Interest Rates Peaked? 45 per cent of Economists are Unsure. The Rest Don't Know

Posted on May 05, 2023. by NTI

The huge story this week, of course, surrounds the vow recommitment ceremonies on Married at First Sight (Australia). According to Billy, other issues have apparently been discussed on the media, including some around inflation numbers and interest rates. Some perched on the edge of their sofa awaiting the Fed's decision about American interest rates this week.

Most concerning is the number of economists who have been invading our airwaves sharing their views. It seems that 45 per cent of economists thought a global recession was likely this year, and the same proportion considered it unlikely (the remaining 10 per cent of economists couldn't remove themselves from the fence in time to share their view).

In the end both the Fed and European Central Bank erred on the side of caution, increasing interest rates by an amount which they probably hoped would go unnoticed; each plumped for a quarter per cent rise. The argument is that we may be witnessing the swansong of interest rate rises and that the heat is being reduced on inflation numbers. Traders were looking for clues for when banks will start to ride down the southside of the parabola of rate rises, but the Fed, in particular, was giving nothing away, stating their intention was biased towards further rate rises ... maybe.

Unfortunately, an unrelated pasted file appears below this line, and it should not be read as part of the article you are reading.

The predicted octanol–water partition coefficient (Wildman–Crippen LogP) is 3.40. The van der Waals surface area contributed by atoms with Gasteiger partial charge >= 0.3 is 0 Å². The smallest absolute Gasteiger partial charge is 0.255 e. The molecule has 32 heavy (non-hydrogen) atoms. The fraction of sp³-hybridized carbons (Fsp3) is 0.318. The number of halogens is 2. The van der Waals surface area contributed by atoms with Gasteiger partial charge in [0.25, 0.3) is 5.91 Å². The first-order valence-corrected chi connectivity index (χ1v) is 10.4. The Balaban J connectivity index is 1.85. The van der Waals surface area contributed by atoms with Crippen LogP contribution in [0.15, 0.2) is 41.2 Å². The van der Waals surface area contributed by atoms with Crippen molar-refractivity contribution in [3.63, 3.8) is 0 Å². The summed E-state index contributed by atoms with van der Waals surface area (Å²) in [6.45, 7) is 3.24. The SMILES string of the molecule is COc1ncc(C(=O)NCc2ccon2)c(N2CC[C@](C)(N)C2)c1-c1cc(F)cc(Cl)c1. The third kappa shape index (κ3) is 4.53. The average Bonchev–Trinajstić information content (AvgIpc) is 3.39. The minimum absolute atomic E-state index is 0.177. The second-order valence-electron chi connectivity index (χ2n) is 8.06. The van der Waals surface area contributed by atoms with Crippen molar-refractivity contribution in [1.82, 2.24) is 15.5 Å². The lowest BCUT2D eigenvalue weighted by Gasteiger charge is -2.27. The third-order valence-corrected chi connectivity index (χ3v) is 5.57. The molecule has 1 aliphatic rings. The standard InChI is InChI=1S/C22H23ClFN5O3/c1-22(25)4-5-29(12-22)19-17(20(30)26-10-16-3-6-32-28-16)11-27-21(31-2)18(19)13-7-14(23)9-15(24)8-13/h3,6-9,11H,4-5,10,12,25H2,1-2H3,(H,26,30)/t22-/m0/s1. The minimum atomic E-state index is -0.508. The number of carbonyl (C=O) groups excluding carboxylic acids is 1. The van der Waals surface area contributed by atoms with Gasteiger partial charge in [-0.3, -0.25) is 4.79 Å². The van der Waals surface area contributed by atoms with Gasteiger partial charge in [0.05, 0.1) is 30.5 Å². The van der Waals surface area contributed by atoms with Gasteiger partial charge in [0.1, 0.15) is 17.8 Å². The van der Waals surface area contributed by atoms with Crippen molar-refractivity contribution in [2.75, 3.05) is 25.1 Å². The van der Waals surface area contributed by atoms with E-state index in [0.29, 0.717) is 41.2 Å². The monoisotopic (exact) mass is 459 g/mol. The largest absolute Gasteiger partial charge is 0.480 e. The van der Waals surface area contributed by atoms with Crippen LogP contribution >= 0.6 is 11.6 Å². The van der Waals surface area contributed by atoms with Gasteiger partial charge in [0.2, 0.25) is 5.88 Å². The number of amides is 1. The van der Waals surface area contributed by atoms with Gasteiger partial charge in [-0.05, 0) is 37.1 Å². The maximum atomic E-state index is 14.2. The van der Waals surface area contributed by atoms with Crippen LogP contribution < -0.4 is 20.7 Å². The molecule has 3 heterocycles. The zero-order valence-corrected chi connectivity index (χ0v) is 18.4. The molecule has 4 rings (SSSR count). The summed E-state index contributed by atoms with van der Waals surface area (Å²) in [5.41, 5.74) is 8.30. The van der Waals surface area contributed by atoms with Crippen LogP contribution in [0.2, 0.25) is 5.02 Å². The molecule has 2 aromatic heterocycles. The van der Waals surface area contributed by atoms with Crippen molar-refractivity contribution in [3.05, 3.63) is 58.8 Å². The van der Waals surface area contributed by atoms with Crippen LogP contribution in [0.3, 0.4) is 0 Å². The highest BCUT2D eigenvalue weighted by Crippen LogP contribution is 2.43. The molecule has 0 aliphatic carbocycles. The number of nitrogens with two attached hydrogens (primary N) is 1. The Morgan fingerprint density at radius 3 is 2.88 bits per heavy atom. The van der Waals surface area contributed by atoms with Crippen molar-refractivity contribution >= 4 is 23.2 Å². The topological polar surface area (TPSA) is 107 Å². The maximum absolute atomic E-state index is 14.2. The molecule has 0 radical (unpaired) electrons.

As long as inflation keeps rising big fingers at national banks will remain in a hovering position above the 'up' button on interest rates. For example, Christine Lagarde, President of the EU, said that the European Central Bank still has more ground to cover, but "it is important to assess how quickly it needs to get there". Let's hope she doesn't ask the view of 45 per cent of economists (or indeed the other 45 per cent) (or that remaining 10 per cent).

The clever money reckons that the historic raising cycle we are been enjoying for the last 18 months may be close to its peak ...

... but central banks are keeping their options open.

Others argue that inflation still hold us in its grip and is certainly well north of all targets, so monetary policymakers cannot afford to shuffle around the perimeters of doubt and 'wait and see' too much.

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